After you have completed, you can move into your new home, or begin any work on the property you are hoping to complete before taking up residence.
Despite all of the organising and admin you’ve already done, this part of the process calls for a lengthy to-do list.
First things first, once you know your completion date, you should inform your moving company (assuming you’re using one), so you can book them for the date you want to make the move.
Before you go, it is worth contacting the utility providers of your current residence to let them know you will be leaving – some may transfer their service to your new property, while others may need notice before closing your account.
If you need to set up a new broadband service, you may want to get the process going early, as it can take several weeks to complete.
Other things to think about include getting your post forwarded, and visiting your new property again to measure for any new furniture you might need to order.
Also, if your seller is part of a further chain, be prepared for some delays – any delays or difficulties further up that chain could impact your timeline.
Once you’re moved in, remember to notify your local council to update your new council tax records, and take meter readings to pass on to the utilities companies.
Buying a home is a huge decision, and – in addition to the nuts and bolts of how to make the move happen – you’ll need to find out things like whether the property you’re interested in comes with a leasehold contract, and what that means for you.
Separately, what is your plan if you’re unable to buy the property you want, but you’ve already sold your own home? And what will you do if you move in somewhere, only to find the property isn’t up to scratch?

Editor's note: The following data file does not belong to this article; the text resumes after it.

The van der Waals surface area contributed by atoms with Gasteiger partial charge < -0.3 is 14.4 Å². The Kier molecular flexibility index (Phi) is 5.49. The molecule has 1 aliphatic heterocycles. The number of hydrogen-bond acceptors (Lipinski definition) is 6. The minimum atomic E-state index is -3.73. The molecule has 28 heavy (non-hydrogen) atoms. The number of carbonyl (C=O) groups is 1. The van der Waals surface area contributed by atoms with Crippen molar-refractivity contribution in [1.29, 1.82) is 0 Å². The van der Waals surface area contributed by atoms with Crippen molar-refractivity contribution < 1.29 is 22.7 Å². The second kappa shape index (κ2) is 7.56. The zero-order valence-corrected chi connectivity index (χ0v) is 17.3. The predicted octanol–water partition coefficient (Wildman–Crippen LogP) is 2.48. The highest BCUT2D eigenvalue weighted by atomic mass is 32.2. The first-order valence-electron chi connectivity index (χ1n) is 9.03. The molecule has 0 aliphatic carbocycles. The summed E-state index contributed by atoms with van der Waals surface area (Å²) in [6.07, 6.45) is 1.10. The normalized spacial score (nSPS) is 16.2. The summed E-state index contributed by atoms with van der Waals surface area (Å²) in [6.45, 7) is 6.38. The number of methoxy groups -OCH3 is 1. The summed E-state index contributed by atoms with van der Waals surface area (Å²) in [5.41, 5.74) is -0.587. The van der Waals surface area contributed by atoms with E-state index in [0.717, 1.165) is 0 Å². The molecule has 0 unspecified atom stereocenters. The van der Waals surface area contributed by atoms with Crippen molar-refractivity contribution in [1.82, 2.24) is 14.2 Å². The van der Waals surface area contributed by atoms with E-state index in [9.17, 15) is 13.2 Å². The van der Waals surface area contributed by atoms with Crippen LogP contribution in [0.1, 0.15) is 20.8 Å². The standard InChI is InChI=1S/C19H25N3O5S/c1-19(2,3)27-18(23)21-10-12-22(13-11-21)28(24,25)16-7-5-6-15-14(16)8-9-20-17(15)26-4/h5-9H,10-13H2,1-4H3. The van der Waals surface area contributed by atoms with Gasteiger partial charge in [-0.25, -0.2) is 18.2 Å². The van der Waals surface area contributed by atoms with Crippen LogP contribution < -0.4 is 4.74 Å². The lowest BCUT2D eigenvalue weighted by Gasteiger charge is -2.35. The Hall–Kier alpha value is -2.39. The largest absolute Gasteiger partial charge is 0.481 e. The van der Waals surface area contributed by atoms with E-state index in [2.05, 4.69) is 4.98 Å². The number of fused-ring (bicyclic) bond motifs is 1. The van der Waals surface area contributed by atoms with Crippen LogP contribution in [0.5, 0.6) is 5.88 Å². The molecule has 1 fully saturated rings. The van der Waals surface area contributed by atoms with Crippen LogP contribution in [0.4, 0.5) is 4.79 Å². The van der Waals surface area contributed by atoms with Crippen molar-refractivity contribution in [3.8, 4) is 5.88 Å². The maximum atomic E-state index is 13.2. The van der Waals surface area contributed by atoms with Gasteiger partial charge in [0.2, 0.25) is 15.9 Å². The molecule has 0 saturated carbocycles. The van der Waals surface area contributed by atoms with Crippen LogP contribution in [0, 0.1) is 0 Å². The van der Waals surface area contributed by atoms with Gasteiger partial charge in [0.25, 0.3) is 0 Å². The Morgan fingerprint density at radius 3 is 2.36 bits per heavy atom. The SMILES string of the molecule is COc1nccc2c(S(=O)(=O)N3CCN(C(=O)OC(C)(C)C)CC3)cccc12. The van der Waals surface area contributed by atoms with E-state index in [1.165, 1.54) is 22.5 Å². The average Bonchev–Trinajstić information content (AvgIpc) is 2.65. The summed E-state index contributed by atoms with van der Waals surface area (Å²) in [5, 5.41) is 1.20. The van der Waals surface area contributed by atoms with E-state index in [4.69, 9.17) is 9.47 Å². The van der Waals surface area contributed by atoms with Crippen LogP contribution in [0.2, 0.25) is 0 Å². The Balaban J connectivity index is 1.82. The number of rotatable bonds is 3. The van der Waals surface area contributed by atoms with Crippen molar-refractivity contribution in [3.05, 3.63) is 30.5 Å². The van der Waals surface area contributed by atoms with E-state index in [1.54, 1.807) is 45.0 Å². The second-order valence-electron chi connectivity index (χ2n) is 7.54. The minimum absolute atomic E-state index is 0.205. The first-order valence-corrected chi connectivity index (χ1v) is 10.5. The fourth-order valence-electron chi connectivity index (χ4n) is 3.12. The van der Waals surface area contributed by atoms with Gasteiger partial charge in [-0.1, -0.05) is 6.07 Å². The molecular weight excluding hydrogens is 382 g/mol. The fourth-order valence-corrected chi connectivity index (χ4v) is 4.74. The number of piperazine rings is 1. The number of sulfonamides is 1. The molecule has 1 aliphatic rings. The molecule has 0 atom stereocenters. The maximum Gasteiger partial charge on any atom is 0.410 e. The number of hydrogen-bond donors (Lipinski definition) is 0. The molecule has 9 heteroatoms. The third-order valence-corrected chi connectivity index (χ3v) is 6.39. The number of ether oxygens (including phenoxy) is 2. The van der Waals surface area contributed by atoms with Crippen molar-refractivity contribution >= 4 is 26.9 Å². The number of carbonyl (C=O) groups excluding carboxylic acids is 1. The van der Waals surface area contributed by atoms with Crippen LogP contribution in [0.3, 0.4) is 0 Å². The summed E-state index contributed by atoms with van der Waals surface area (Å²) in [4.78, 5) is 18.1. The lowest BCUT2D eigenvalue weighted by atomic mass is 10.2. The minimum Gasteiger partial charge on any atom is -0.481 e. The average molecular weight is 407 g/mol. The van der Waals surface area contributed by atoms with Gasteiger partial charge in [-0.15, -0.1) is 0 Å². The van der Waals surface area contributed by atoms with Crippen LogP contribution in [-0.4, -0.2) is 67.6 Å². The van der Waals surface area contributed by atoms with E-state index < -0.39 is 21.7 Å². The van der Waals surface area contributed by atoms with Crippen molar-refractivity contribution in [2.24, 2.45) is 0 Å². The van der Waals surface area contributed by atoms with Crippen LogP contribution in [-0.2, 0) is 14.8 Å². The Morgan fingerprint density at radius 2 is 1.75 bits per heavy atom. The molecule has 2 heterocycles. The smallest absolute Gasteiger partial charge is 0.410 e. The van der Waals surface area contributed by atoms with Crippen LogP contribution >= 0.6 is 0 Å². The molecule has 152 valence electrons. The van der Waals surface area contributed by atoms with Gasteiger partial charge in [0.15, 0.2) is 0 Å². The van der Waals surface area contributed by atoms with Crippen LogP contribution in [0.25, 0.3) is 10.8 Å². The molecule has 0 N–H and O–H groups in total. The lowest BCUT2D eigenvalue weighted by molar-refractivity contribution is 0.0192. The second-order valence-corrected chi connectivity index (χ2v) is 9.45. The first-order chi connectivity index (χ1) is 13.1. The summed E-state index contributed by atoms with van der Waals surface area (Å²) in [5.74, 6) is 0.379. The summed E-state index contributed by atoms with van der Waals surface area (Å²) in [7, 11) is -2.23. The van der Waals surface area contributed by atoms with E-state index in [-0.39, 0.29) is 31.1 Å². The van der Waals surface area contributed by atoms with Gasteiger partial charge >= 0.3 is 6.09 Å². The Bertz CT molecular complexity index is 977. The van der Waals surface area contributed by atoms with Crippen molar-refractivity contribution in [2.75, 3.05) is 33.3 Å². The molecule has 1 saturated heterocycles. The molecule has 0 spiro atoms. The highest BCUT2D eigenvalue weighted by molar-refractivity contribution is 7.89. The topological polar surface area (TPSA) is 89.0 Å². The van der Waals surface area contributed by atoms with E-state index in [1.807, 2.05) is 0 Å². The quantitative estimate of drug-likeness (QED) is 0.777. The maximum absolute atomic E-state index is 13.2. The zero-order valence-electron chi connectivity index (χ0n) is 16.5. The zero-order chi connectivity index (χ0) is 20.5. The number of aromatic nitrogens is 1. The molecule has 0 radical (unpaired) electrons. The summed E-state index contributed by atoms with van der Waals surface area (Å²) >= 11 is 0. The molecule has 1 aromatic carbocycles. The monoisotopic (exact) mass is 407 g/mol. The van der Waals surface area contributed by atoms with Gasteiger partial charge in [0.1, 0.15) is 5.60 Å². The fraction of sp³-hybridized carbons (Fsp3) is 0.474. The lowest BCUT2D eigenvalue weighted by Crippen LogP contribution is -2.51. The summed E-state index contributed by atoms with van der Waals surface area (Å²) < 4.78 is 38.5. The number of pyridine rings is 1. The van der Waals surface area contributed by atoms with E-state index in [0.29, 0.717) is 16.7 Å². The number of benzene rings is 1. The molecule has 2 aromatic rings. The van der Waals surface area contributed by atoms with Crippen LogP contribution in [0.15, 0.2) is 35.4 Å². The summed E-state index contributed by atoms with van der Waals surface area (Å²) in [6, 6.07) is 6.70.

Luckily, we have some advice on all of these eventualities.
Leasehold properties have hit the headlines in recent years, due to possible instances of properties being sold with unfair terms, as well as ongoing concerns around cladding following the Grenfell Tower fire tragedy, with many flat owners having to pick up the cost of having flammable cladding removed.
Buying a leasehold property means you own the property – usually a flat – for a definite period of time. Ownership is shared with the freeholder, known as the landlord, who will usually own the wider building the flat is part of. Your lease will detail the length of our term and the rights you have regarding the property, such as what changes you can make.
These properties are also likely to come with fees paid by the leaseholder to the outright owner. Recent reforms to the leasehold have changed how these fees operate and more alterations to the system are expected under the current Government.
If you purchase a freehold property, you’ll own both the property itself and the land it’s on. You’ll therefore be free to make any changes you like (subject to other rules, such as planning laws), but it also means you’ll be responsible for the upkeep of the property and land.